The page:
Mumbai, Aug 21 (IANS) As the world faces a skilled workforce gap, the careers in STEM (Science, technology, engineering and mathematics) continue to face a gender gap in India, a survey said on Wednesday.
While nearly 84 per cent Indians believe STEM jobs are important to the country’s future, fewer Gen Z respondents said they felt encouraged to pursue a STEM-based career than millennial respondents, said the survey by global technology and engineering company Emerson.
“Half of respondents said STEM careers in India continue to experience a gender gap, with women lagging behind,” the findings showed.
With technology accelerating many industries, the skilled workforce gap is growing. Nearly 87 per cent Indian respondents said they believe companies should do more to train and prepare their STEM workforce.
“As automation and technology become truly ingrained in our workplaces and schools, there’s a growing urgency to prepare the workforce with STEM skills that will be critical to the continued strength of the global economy,” said David N Farr, Chairman and CEO, Emerson.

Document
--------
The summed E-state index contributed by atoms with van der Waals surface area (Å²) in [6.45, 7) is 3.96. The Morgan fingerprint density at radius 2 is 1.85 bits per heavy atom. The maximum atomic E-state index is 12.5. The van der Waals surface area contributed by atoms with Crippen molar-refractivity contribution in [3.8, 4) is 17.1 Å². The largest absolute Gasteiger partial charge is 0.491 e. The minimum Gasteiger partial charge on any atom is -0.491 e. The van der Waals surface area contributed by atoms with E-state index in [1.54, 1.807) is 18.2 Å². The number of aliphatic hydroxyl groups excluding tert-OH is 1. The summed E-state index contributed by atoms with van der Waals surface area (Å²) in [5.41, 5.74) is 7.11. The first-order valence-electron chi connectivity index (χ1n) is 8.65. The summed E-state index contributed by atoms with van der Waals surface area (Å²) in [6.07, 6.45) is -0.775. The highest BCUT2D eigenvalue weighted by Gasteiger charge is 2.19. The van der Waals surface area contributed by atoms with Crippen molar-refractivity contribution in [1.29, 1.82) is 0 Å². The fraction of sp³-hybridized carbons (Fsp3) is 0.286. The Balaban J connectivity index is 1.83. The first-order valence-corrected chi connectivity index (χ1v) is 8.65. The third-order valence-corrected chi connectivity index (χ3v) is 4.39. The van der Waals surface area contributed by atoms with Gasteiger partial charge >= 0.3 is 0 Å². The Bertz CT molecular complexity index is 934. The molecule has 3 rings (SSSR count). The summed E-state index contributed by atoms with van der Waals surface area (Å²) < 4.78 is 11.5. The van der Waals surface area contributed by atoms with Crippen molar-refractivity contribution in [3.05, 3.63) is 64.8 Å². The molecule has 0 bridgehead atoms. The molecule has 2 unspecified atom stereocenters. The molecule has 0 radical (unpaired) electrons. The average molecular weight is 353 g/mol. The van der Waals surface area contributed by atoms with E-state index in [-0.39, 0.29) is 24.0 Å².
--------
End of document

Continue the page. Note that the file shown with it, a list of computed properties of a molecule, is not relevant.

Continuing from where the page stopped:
“We want to lead the charge in making strategic investments that will provide both the current and future workforce with the right skillsets to succeed in one of the many tremendous careers made available through STEM – from software development to new technologies in manufacturing,” Farr added.
There is widespread support of boosting STEM awareness and education –according to 96 per cent Indians, they consider STEM education important to the country’s future.
Despite this universal understanding of the importance of STEM, fewer than half of respondents believe their country is ahead in STEM education.
Creating an environment where everyone is encouraged to pursue STEM can help address this perception in India – and contribute to growing the global STEM workforce, said the survey.
Empowering more qualified workers of both genders to explore a STEM career could have a significant impact on the workforce gap.
Of the women who said they were not encouraged to pursue STEM careers in India, 41 per cent attributed this missed opportunity in the workforce to stereotypes that STEM careers are for men, and 44 per cent highlighted a lack of female role models in the field.